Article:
MIT engineers developed organic polymers that can efficiently convert signals from biological tissue into the electronic signals

Cambridge, MA – MIT researchers developed a chemistry-based strategy to create organic iono-electronic polymers that “learn” and could improve electronic devices that interface directly with the human body.

Certain electronics that integrate with the human body — a smartwatch that samples your sweat, for instance — work by converting the ion-based signals of biological tissue into the electron-based signals used in transistors. But the materials in these devices are often designed to maximize ion uptake while sacrificing electronic performance.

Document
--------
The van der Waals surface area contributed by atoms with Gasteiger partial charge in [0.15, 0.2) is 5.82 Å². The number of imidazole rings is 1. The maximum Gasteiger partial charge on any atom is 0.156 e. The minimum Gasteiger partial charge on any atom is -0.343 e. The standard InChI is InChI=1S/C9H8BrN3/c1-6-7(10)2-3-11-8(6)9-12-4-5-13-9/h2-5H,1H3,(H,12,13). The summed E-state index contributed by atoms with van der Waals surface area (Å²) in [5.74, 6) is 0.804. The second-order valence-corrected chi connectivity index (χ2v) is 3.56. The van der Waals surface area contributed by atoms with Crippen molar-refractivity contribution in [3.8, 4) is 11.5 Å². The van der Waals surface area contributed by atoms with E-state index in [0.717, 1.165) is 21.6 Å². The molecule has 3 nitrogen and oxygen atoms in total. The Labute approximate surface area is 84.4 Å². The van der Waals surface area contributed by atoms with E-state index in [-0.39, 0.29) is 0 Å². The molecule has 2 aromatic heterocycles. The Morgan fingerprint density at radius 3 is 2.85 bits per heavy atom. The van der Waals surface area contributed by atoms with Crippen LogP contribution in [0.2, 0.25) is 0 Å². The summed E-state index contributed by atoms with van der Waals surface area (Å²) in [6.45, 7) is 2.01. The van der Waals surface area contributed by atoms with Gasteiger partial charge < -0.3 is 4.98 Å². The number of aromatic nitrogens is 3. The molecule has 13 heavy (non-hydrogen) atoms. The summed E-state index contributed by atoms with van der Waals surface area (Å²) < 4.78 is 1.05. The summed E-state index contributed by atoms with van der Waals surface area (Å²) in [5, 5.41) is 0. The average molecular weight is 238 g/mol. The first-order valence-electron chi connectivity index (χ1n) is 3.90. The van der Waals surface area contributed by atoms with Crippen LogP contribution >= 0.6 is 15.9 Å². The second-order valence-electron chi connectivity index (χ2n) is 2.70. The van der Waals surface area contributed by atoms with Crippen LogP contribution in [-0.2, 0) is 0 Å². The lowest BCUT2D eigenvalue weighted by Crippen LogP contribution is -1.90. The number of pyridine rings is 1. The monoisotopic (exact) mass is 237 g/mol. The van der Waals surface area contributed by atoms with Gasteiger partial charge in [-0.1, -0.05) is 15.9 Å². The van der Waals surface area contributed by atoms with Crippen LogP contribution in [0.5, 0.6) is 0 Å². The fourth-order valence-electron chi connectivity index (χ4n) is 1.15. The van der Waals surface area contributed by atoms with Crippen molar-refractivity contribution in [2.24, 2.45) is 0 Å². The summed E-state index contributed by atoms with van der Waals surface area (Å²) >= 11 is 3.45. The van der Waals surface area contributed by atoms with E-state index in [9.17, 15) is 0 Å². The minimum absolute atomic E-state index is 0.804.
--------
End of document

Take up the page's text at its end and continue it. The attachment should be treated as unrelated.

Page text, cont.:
To remedy this, MIT researchers developed a strategy to design these materials, called organic mixed ionic-electronic conductors (OMIECs), that brings their ionic and electronic capabilities into balance.

These optimized OMIECs can even learn and retain these signals in a way that mimics biological neurons, according to Aristide Gumyusenge, the Merton C. Flemings Assistant Professor of Materials Science and Engineering.

“This behavior is key to next-generation biology-inspired electronics and body-machine interfaces, where our artificial components must speak the same language as the natural ones for a seamless integration,” he says.

Gumyusenge and his colleagues published their results Friday in the “Rising Stars” series of the journal Small. His co-authors include Sanket Samal, an MIT postdoc; Heejung Roh and Camille E. Cunin, both MIT PhD students; and Geon Gug Yang, a visiting PhD student from the Korea Advanced Institute of Science and Technology.

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